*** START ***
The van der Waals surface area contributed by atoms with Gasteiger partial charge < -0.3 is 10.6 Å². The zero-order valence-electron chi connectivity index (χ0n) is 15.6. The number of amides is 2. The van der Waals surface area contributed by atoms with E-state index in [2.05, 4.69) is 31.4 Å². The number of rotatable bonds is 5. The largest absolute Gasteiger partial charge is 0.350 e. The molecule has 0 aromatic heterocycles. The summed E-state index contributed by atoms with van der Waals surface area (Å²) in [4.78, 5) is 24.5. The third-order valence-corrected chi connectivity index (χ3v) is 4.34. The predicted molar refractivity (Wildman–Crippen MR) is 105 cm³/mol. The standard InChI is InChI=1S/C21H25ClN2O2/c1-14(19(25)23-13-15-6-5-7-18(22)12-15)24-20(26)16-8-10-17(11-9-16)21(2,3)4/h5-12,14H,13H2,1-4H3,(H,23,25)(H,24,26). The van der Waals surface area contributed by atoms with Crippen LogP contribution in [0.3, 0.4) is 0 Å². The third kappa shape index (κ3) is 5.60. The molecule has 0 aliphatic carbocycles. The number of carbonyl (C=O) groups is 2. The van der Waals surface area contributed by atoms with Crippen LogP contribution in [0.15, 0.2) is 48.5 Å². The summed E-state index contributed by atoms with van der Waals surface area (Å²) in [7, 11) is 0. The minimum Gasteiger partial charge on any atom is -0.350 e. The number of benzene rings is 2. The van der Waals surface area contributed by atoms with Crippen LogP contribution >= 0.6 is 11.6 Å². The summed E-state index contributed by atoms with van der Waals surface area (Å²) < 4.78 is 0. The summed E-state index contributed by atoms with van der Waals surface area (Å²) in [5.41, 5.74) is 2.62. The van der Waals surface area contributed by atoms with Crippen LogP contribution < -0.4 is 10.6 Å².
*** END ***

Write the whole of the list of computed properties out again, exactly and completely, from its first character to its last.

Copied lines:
The van der Waals surface area contributed by atoms with Gasteiger partial charge < -0.3 is 10.6 Å². The zero-order valence-electron chi connectivity index (χ0n) is 15.6. The number of amides is 2. The van der Waals surface area contributed by atoms with E-state index in [2.05, 4.69) is 31.4 Å². The number of rotatable bonds is 5. The largest absolute Gasteiger partial charge is 0.350 e. The molecule has 0 aromatic heterocycles. The summed E-state index contributed by atoms with van der Waals surface area (Å²) in [4.78, 5) is 24.5. The third-order valence-corrected chi connectivity index (χ3v) is 4.34. The predicted molar refractivity (Wildman–Crippen MR) is 105 cm³/mol. The standard InChI is InChI=1S/C21H25ClN2O2/c1-14(19(25)23-13-15-6-5-7-18(22)12-15)24-20(26)16-8-10-17(11-9-16)21(2,3)4/h5-12,14H,13H2,1-4H3,(H,23,25)(H,24,26). The van der Waals surface area contributed by atoms with Crippen LogP contribution in [0.3, 0.4) is 0 Å². The third kappa shape index (κ3) is 5.60. The molecule has 0 aliphatic carbocycles. The number of carbonyl (C=O) groups is 2. The van der Waals surface area contributed by atoms with Crippen LogP contribution in [0.15, 0.2) is 48.5 Å². The summed E-state index contributed by atoms with van der Waals surface area (Å²) in [7, 11) is 0. The minimum Gasteiger partial charge on any atom is -0.350 e. The number of benzene rings is 2. The van der Waals surface area contributed by atoms with Crippen LogP contribution >= 0.6 is 11.6 Å². The summed E-state index contributed by atoms with van der Waals surface area (Å²) < 4.78 is 0. The summed E-state index contributed by atoms with van der Waals surface area (Å²) in [5.41, 5.74) is 2.62. The van der Waals surface area contributed by atoms with Crippen LogP contribution < -0.4 is 10.6 Å².